Today, shiitake mushrooms have become popular in many other countries as well. Russia produces and also consumes large amounts of them, mostly sold pickled; and the shiitake is slowly making its way into western cuisine as well. There is a global industry in shiitake production, with local farms in most western countries in addition to large scale importation from China, Japan, Korea and elsewhere.
Because they can now be grown world wide, their availability is widespread and their price has decreased.
|Nutritional value per 100 g (3.5 oz)|
|Energy||191 kJ (46 kcal)|
|- Sugars||0.8 g|
|- Dietary fiber||37.7 g|
|Thiamine (vit. B1)||1.00 mg (87%)|
|Riboflavin (vit. B2)||1.00 mg (83%)|
|Niacin (vit. B3)||10.0 mg (67%)|
|Pantothenic acid (B5)||5.2 mg (104%)|
|Vitamin D||46000 IU (7667%)|
|Iron||10.4 mg (80%)|
|Sodium||0.01 mg (0%)|
|Percentages are relative to|
US recommendations for adults.
Preliminary laboratory research has indicated shiitake mushroom may stimulate the immune system, possess antibacterial properties, reduce platelet aggregation, and possess antiviral properties, possibly through proteinase inhibitors.
Consumption of raw or slightly cooked shiitake mushrooms can cause "an erythematous, micro-papular, streaky, extremely pruriginous rash" that occurs all over the body including face and scalp, which appears about 48 hours after consumption and disappears after 10 days. This effect, caused by the toxin lentinan, is well known in Asia, but can be unfamiliar to European physicians. It occurs in roughly 1 in 50 people, and thorough cooking eliminates the effect.
Shiitake isolate AHCC
Active hexose correlated compound (AHCC) is an α-glucan-rich compound isolated from shiitake. In Japan, AHCC is the second most popular complementary and alternative medicine used by cancer patients. and is metabolized via the CYP450 2D6 pathway.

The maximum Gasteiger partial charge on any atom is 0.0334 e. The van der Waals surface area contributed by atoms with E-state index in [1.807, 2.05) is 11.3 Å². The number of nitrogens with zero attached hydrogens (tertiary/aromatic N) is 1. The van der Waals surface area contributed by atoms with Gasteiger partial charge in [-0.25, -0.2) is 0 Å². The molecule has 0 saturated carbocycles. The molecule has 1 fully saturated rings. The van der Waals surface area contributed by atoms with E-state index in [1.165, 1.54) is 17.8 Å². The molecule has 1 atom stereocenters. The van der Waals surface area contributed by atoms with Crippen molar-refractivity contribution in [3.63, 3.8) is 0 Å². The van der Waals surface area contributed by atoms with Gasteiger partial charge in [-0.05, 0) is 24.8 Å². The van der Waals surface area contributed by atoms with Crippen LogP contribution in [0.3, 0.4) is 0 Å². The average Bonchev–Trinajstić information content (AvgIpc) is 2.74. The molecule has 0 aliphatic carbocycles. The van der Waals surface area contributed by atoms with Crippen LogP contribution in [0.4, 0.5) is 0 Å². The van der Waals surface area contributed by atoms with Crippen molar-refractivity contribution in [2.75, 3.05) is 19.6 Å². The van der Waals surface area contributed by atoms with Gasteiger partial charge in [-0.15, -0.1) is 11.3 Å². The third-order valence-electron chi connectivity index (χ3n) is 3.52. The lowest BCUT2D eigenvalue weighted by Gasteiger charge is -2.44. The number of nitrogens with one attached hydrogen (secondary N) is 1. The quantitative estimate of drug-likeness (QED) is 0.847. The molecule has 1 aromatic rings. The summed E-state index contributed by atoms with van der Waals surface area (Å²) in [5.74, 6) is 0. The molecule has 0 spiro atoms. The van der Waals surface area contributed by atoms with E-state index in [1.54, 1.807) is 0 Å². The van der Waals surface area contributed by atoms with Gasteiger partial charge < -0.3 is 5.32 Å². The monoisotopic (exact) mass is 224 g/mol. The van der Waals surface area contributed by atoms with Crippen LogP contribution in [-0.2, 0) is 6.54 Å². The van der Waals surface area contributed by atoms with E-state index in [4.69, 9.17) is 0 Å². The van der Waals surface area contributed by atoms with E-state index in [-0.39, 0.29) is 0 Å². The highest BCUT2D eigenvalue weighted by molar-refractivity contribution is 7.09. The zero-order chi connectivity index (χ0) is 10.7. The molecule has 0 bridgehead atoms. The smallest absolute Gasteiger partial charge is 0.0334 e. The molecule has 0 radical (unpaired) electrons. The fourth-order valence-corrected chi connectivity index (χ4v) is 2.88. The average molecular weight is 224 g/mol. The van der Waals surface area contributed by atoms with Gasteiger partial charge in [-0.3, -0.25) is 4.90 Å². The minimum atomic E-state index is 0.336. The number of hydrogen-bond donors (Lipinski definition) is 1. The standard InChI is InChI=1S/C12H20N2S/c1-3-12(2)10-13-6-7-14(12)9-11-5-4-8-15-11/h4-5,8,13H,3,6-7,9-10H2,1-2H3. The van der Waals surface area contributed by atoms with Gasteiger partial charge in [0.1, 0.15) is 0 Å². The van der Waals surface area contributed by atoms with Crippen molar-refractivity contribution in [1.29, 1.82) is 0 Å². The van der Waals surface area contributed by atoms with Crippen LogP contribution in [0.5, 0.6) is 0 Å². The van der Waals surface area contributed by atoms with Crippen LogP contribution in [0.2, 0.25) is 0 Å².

Research using animal models has shown that AHCC may increase the body's resistance to pathogens as shown in experiments with the influenza virus, West Nile encephalitis virus, and bacterial infection. Animal research and limited clinical trials suggest that AHCC may enhance immune function. A double-blind, placebo-controlled trial of 21 people provided preliminary evidence that AHCC may enhance immune function. Other basic research has shown that AHCC may affect hepatocellular carcinoma and prostate cancer.
Lentinan, a compound isolated from shiitake, is used as an intravenous anticancer agent in some countries. Laboratory studies showed that lentinan may have antitumor properties, whereas preliminary clinical studies indicated lentinan may affect survival rate, quality of life, and cancer recurrence.
The Shiitake Growers Cooperative, in Japan's Oita Prefecture, awards the winner of each bimonthly Japan Sumo Association tournament (Nihon Sumo Kyokai honbasho) a ceremonial large glass filled with shiitake mushrooms, as well as a cash prize.
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- Mushrooms and vitamin D
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- Tsuji, Shizuo (1980). Japanese Cooking: A Simple Art. New York: Kodansha International/USA.
- Journal articles